Haim dedicate song to Prime Minister David Cameron as they meet on politics TV show
The love-in was mutual as the Prime Minister tweeted about the Californian band afterwards
Prime Minister David Cameron has tweeted about Haim after meeting the band during a BBC TV appearance (September 29).
Haim’s bass player Este cheekily dedicated their performance of ‘The Wire’ to David Cameron as they played on the show. At the end of the song, she pointed at the Prime Minister saying, “That was for you DC, it’s all about you.”
They were all guests on BBC1’s Sunday morning politics programme, The Andrew Marr Show.
Following their appearance, David Cameron tweeted: “Great to meet @HAIMtheband on Marr – looking forward to listening to the album they gave me.”
Haim also tweeted saying: “About to be on ?#marrshow? on bbc1! Este’s about to talk to the Prime Minister… Oh no.”
The program, which has seen musical guests like Snow Patrol and PJ Harvey in the past, often concludes with a band playing new material.
Critics are working their tongue so far up the band’s backside that it is licking their teeth clean, but the honeymoon period soon will come to an end. The album Days are Gone has 11 tracks of which only 4 are new songs co-written with other artists; the rest are reheated tunes. Chuck D yelled out, “Don’t believe the hype!” but the fact remains that music and the language of hyperbole go hand in hand. This can be seen in the onslaught of orgasmic gushing from people who should know better.
So far nothing justify the immense media attention and endless coverage. There is a gap between the unusual media attention and actual fanbase. You’d think they are par with Kanye West or Lady Gaga, considering the endless coverage and articles about them on the UK. The fact remains that their last single reached #27 in Australia only. They are only truly “popular” in the UK – and Australia. Maybe their record will top the charts. They’ve released 4 singles so far, 2 charted #32 and #30 in the UK. That is with endless BBC, NME and Guardian coverage.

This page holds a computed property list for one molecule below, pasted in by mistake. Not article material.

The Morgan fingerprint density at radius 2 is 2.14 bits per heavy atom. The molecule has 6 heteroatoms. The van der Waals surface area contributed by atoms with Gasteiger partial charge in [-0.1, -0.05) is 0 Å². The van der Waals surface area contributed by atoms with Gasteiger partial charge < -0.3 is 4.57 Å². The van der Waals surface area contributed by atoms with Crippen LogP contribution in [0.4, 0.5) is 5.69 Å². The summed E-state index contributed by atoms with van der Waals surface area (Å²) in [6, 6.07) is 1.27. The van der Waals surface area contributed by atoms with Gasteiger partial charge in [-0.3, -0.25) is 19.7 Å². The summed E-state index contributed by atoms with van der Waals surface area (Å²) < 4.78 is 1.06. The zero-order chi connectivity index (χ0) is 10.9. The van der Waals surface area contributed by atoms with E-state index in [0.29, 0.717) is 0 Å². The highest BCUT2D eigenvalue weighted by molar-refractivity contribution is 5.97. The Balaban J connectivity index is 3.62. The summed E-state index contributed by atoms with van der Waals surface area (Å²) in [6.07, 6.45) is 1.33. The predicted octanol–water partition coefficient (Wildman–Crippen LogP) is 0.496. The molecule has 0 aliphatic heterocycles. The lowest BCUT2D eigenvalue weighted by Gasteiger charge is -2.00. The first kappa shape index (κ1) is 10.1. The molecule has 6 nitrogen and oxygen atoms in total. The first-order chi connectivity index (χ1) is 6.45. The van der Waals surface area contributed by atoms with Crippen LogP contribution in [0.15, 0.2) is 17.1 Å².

The group are eager to please their parents and to make the right marks. Yet they lack that special spark. They are proficient, they “can play” and entertain crowds with chit-chat and jamming, and yet we don’t get much heart from them. There’re are bands like The Strypes whose members are 16-18 years old and they are incredibly professional and totally dedicated to music. The Haim sisters are much older with Este Haim getting closer to 30 – she’s 27 now, and behaving like kids who decided to form a band for the sole purpose of having fun. We don’t get much from the singer either. We find her style to be imitative and lacking in identity. At this point we all know they are “Californians,” “hilarious”, and “lacking good songs,” and that they started a band with their parents who “encouraged” them to perform in their living room. Next thing you know, the BBC tipped them as Best Sound of 2013. Didn’t we all know next will be to make that mediocre debut album the #1 in the UK charts? Are you kidding me, dudes?
Haim performing Forever REDUB? – Later… with Jools Holland?
Haim performing The Wire for PM David Cameron
The record industry, supported by the so-called mainstream “critics” want pop stars, the reason the mediocre and much hyped new album of Haim has received positive reviews. Pop stars market to the system as a cover for mediocrity. While rockers boldly presents his or her music to the masses with a take-it-or-leave-it mentality, Pop stars don’t dare produce anything but people-pleasing material, often at the expense of quality. They give the people what they want, but it’s fast-food fare – instant gratification with no lasting value. The bigger problem, though, is not that the pop star’s work is mediocre, but that mediocre is the best they can do. It’s impossible to hold a pop star to a higher standard when the ability just isn’t there.
Clearly there are a wide array of both rock stars and pop stars in the working world, and it’s not hard to see which would be the most beneficial addition to your team. Recruiting can often be an experience as dynamic as the music scene itself, but being able to separate the rockers from the pop stars can help to ensure a smoother process.
And for those about to hire, we salute you!